• Instead of giving up valuable space for a desk, home owners are shifting more toward smaller work areas that allow them to recharge phones, tablets, and other portable devices, as well as a place to leave their mail and keys, says designer Jennifer Gilmer.
  • New materials are replacing standard-bearers. One example: After years of seeing granite top so many counters, metals are coming on strong, such as hot rolled steel, says Gilmer.
  • The mismatched, unfitted look is disappearing, replaced by cabinets that fit together more like a jigsaw puzzle and reflect a cleaner, tidier look, says Morgante.

6. Bathroom kudos. Bathrooms continue to become more luxurious, says Deb Dumel, showroom manager of the Frank Webb Bath Center in Boston. She sees several trends coming on stronger in 2014:

  • TVs integrated into medicine cabinets to avoid having a separate TV visible all the time, such as a sleek one from Robern.
  • Bigger steam showers—sometimes 7 feet by 4 feet—equipped with built-in speakers, an iPad docking station, Bluetooth connectivity, and aromatherapy. Gone are the panoply of jets and sprays that made some showers resemble a human car wash, Dumel says. In their place may be dual controls for two to shower at once with different temperatures. Also popular are rain heads that provide a softer, but still drenching, spray rather than the sharp needle effect. Infinity drains that run the length of a shower floor eliminate curb designs.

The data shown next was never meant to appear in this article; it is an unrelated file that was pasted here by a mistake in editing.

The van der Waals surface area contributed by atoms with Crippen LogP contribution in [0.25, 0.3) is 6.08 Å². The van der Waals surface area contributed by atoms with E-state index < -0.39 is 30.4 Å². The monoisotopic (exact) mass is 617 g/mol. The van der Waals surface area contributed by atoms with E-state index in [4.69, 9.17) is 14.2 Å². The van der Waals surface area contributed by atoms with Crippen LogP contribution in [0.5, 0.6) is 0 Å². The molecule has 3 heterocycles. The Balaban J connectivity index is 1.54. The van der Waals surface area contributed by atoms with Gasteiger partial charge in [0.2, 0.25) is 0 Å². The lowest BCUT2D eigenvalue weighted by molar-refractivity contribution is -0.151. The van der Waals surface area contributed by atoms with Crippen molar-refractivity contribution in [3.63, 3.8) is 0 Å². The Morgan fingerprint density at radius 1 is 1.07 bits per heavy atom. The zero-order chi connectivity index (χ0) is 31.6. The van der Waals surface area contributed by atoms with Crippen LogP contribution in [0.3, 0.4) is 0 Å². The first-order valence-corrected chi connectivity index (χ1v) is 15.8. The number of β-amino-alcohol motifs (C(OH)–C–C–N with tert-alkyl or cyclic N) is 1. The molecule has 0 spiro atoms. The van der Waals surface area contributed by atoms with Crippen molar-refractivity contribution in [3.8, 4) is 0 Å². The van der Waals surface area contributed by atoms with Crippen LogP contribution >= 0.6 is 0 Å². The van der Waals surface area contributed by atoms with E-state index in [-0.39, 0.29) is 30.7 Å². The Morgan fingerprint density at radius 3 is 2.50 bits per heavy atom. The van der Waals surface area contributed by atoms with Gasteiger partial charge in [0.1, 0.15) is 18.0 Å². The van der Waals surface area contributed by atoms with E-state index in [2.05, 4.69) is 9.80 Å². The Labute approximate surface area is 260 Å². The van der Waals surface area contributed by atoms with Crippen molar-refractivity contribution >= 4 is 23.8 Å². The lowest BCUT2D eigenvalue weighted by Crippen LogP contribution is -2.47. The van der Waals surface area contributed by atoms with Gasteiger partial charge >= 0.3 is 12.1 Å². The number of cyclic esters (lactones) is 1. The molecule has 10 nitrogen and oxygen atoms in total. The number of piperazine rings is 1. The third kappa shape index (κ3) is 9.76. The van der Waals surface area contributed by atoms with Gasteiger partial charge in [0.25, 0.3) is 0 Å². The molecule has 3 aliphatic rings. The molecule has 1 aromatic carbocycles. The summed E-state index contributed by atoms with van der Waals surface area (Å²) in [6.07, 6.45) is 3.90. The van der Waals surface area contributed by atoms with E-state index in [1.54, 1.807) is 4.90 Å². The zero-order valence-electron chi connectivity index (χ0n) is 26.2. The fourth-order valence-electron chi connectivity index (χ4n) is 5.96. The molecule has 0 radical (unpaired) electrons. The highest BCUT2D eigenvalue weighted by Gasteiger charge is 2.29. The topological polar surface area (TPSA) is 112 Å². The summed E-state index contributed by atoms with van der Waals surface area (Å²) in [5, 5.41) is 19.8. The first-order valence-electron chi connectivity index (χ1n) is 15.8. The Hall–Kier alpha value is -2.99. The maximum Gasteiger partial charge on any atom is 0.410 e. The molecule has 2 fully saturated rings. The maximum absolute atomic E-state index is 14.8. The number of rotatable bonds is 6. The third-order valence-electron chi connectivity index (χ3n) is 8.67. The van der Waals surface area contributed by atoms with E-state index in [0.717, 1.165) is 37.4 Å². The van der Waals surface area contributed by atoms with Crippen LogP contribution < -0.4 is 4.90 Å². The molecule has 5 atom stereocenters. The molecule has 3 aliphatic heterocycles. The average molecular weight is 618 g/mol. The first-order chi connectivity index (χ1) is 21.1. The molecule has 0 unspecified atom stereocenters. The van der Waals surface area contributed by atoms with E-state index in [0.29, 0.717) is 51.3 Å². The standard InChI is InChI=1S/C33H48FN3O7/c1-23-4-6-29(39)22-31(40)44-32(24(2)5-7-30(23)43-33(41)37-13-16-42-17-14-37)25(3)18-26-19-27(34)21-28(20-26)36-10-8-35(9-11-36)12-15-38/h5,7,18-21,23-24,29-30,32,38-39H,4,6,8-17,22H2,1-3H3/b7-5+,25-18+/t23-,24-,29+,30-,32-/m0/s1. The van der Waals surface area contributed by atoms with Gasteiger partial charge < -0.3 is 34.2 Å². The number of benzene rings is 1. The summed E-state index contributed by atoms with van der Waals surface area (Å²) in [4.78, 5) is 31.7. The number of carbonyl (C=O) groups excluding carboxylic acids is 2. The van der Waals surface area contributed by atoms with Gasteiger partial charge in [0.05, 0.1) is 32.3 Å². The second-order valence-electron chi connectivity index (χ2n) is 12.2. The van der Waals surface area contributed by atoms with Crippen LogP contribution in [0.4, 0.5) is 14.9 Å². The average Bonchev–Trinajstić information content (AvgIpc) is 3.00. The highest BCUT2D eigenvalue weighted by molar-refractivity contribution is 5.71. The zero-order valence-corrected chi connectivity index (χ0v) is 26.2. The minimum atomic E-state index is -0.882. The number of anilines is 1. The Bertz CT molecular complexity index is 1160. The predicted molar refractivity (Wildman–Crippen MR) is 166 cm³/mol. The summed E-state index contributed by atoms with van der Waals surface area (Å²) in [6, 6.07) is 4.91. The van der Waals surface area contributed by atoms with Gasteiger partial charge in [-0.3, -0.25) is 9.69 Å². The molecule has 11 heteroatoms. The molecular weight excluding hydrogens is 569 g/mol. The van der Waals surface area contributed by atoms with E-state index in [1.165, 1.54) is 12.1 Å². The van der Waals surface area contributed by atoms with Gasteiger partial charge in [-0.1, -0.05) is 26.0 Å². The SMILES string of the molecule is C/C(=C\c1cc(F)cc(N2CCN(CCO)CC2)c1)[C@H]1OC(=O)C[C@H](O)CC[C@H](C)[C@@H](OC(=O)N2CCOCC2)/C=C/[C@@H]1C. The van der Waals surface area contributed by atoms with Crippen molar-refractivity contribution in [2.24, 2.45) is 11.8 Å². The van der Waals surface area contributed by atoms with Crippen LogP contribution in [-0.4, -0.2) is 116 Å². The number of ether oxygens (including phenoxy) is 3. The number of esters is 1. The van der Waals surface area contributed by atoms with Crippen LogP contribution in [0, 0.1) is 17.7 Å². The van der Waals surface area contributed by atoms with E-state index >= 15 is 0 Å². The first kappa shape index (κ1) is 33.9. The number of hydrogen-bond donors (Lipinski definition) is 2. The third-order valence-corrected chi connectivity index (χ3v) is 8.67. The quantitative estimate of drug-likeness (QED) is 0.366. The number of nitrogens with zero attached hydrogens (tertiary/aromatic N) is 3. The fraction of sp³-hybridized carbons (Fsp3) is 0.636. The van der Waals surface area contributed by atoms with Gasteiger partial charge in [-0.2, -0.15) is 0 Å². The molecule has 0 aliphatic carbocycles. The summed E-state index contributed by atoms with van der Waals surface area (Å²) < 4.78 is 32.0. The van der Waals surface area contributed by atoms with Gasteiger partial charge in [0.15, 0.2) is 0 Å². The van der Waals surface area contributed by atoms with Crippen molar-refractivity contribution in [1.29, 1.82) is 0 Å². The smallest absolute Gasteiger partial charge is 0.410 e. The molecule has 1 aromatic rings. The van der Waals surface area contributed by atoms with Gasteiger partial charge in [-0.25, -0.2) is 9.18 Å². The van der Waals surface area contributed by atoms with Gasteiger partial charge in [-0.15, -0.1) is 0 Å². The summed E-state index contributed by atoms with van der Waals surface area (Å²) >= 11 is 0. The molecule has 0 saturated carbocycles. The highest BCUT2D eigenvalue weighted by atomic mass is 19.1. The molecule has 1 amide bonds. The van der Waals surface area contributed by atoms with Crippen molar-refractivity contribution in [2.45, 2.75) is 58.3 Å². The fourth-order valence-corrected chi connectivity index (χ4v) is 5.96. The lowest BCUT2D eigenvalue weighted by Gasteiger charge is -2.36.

• For men who don’t want to worry about fogging up a mirror when shaving, there are more antifogging devices available.
  • Washlets can now introduce greater comfort and cleanliness with an integrated, self-cleaning nozzle that releases a warm, soothing stream of aerated water; many also have a heating device and deodorizer.
  • Though many do without a tub or a whirlpool, others want the option if there’s room and funds in the budget. Freestanding models are favored.


7. Technology wow. As you can see with all aspects of home design, technology systems are being integrated more and more, at all price ranges and complexities. From heat to lighting, security to sound and entertainment, and windows and window treatments to doors, technology is a home owner’s friend whether they are home or away. Spurring this trend is less costly wireless technology, sometimes one-and-a-half times less than hard wiring, says Eric Thies, founder and director of marketing for VIA International. At the high end, he sees home owners adding digital backsplashes with displays to watch TV or cycle through digital files of kids’ artwork or family photos. Many home owners are beefing up their networks to business-grade levels. To be extra safe, Morgante says those who have wireless may want hard wiring to ensure sure they don’t lose connections.